“I was in a long-term relationship that ended, and I also lost a friend of mine. Shit happened to me and I had to find myself again” – Azekel

You self-directed the music video for your song Dupé – can you talk us through the process?

Azekel: I had a director while I was [in Ghana] but she dropped out last minute because she had difficulties with her visa. I wanted the video to get shot so I just had to just do it basically! It was difficult and it took a lot of logistics because it was pretty last minute, but we made it work. That was my first time directing.

Have you caught the directing bug?

Azekel: Yeah, definitely. I’ve actually been shooting whilst I’ve been out here in Ghana and I want to shoot some more when I go to Nigeria. It's cool to capture stuff visually that can link with the music on the tape.

How would you describe your artistic journey?

Azekel: I first started making music when I was in my teens. I went to the [Camden] Roundhouse and they had a youth course on, where young people could come to make music. I gained some friends from there and I started producing and singing. After uni I started releasing my music online and it got into some blogs and then Massive Attack heard it, got in contact and I worked with them. That was my first ever offer. I ended up featuring on the title track of the record, an EP called Ritual Spirit.

I put out my first tapes Raw Vol. 1 and 2 in 2015 and 2016. That was like R&B, electronic, bedroom music kind of vibes. I went on tour with Massive Attack but had a bit of a hiatus after that. I stopped releasing for a bit and I just started focusing on other things in my life. I was in a long-term relationship that ended and I also lost a friend of mine. Shit happened to me and I had to find myself again. I took a while off music and this is me back with Analyze Love.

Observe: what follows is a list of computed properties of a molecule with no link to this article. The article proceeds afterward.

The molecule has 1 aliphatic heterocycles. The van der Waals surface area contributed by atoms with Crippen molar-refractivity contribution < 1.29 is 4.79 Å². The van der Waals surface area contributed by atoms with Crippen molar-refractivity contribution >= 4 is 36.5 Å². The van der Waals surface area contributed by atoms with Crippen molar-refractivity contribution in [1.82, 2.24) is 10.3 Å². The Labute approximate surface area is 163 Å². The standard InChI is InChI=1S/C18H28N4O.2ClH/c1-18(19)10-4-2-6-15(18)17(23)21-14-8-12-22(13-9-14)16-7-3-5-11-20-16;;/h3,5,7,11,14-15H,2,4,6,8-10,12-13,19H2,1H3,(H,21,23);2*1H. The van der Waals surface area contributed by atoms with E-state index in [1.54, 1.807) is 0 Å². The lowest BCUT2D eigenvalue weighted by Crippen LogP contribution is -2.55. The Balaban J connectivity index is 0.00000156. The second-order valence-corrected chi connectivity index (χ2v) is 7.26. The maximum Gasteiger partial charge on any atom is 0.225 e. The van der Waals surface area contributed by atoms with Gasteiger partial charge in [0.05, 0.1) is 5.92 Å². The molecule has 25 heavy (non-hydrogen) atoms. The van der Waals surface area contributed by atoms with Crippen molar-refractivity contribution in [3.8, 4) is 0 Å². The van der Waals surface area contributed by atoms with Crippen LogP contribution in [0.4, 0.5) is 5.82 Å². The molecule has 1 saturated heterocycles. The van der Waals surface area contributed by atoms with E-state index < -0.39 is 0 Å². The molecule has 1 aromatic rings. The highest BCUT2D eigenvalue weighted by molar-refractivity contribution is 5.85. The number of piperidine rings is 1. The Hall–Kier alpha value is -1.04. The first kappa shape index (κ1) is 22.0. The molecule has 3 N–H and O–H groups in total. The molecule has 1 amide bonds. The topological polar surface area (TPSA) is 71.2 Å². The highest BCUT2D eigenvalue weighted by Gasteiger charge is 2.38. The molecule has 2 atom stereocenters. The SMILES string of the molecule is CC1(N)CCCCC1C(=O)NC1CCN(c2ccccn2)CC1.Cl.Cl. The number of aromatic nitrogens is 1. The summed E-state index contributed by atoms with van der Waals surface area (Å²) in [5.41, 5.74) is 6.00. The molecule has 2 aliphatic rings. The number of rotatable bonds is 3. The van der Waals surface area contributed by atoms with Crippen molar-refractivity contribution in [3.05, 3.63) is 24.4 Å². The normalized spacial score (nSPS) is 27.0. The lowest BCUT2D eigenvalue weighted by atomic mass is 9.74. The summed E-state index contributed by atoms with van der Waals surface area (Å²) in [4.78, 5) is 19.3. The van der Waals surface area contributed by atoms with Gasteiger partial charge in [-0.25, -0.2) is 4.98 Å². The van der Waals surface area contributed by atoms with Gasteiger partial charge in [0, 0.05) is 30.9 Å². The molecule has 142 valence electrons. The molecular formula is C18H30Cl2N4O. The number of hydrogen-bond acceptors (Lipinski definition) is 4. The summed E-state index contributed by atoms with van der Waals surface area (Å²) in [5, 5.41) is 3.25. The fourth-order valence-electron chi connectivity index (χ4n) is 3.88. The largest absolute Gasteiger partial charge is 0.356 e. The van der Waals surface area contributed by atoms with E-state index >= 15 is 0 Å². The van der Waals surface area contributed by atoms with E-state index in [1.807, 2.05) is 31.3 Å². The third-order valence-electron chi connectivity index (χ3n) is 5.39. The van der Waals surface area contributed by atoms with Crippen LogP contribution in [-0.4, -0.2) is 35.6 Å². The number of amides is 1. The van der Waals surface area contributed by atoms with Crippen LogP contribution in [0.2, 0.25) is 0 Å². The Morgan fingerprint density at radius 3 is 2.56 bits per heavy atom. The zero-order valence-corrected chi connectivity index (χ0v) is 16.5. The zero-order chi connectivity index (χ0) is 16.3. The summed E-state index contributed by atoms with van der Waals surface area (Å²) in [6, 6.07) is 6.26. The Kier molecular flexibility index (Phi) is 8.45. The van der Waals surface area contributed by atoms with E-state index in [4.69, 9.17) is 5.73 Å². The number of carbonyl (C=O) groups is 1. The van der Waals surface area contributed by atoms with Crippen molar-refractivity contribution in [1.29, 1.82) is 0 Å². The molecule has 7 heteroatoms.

Would you record the soundtrack for Rishi Sunak’s next campaign for £10,000?

Azekel: No.

What’s your ghost outfit?

Azekel: A face mask.

The worst advice you’ve ever been given?

Azekel: Get a home studio!

Pettiest thing you’ve ever done?

Azekel: Taking a gift back from an ex.

What’s your star sign and are you a typical one of that star sign?

Azekel: I'm an Aries. I don’t think I’m typical, no, but at the same time I’m not that up on astrology.

What’s your weirdest internet obsession?

Azekel: Esoteric symbology.

What’s your love language?

Azekel: Touch.

Who is your nemesis?

Azekel: My own self. I am my own nemesis.

If you could only listen to one musician for the rest of your life who would it be?

Azekel: I don’t even know, there’s too much good music! I know I’m listening to a lot of Morrisey right now, but I’m not sure if I could listen to him for the rest of my life.

What adjective would you least like to be described as?

Azekel: Weak, because I’m strong-willed and I have a strong mind.

What do you put on your rider?

Azekel: DJ decks, Chardonnay and chocolate.

Analyze Love is out now on Thunderlightning Recordings